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The St. Clare Hospital Foundation gave out $8,000 in grants to local organizations that focus on wellness in the community. This fall, many of the organizations work to help the homeless population and families who face food insecurities. 

Each year, the St. Clare Foundation provides grant money to local non-profit organizations that focus on health and wellness in the community.

This year many of the awarded organizations address homelessness and hunger throughout the county.

The foundation awarded $8,000 in biannual health and wellness grants to eight organizations in Baraboo and Sauk County, said Julia Randles, executive director of the St. Clare Foundation.

Seven of the organizations heavily focus on providing food and shelter for homeless or low-income families, including the Baraboo Area Homeless Shelter, which received $1,600 to purchase motel vouchers for immediate or temporary shelter and Safe Harbor Homeless shelter received $300 for office supplies.

Beyond Blessed Food Pantry, which opened in its new location in Baraboo in October, received $1,000 to provide fresh meat options. The Central Wisconsin Community Action Council received $1,000 to provide fresh produce and hygiene products. Kids Ranch also received $1,000 to supply food and snacks to children throughout the school year and over summer breaks.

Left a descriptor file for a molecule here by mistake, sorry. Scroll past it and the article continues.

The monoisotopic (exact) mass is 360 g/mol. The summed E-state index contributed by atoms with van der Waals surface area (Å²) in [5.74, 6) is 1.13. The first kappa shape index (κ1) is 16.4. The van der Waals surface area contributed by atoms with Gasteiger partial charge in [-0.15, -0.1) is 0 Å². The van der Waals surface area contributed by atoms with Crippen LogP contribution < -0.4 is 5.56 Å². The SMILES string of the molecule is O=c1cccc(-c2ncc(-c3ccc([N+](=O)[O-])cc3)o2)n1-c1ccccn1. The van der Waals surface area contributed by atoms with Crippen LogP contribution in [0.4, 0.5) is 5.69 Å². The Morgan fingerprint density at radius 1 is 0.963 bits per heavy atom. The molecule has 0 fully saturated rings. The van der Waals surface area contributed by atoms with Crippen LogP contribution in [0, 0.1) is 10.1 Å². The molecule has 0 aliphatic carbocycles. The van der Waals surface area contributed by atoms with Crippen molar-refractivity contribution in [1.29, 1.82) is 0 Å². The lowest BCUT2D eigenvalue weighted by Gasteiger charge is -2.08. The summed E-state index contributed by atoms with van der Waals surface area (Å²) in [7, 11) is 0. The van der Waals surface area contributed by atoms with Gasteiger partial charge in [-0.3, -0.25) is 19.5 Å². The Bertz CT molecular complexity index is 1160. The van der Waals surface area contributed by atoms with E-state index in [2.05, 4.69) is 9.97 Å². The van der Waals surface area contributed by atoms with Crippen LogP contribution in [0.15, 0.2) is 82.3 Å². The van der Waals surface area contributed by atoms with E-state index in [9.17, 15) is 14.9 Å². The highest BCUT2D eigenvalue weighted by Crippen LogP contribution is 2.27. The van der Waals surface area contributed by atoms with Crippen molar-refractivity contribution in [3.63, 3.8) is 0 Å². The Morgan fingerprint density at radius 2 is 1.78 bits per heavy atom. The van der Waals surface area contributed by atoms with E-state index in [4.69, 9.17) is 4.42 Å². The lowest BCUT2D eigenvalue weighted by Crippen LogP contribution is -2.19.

“The St. Clare Foundation continues to support the food needs of our community through a number of grants,” said Randles.

Baraboo Giving Tree was awarded $1,000 to support its Food in Crisis program, which provides bags of food to families that are experiencing a food emergency.

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Deb Turner, president of Baraboo Giving Tree, said many families who are eligible for the Food in Crisis program have often visited food pantries for assistance but are still food insecure.

Turner said the grants received from the St. Clare Foundation help to fund Food in Crisis which can make a large impact on families who are struggling with food insecurity, and the program may otherwise not be funded.

“You know, it’s amazing, the calls that we get from the families that are really hard up right now and can really use assistance. It’s the basic necessities that we have that you don’t even think about,” said Turner. “They’ve been to the pantry but they just can’t make it through the month. They call us up and we make sure they get a food bag.”

In 2018, the Baraboo Giving Tree assisted 206 families with emergency needs and provided 96 crisis food bags.

The Sauk County Department of Human Services received $1,600 to help the Community Support Program, which helps provide adults with mental illnesses with a healthy eating program, as well as purchase and prepare healthy meals. The funds provided will help purchase groceries for the program.

The Baraboo River Equine-Assisted therapies received $500 for safety helmets.

Follow Nicole on Twitter @Nicole_Aimone

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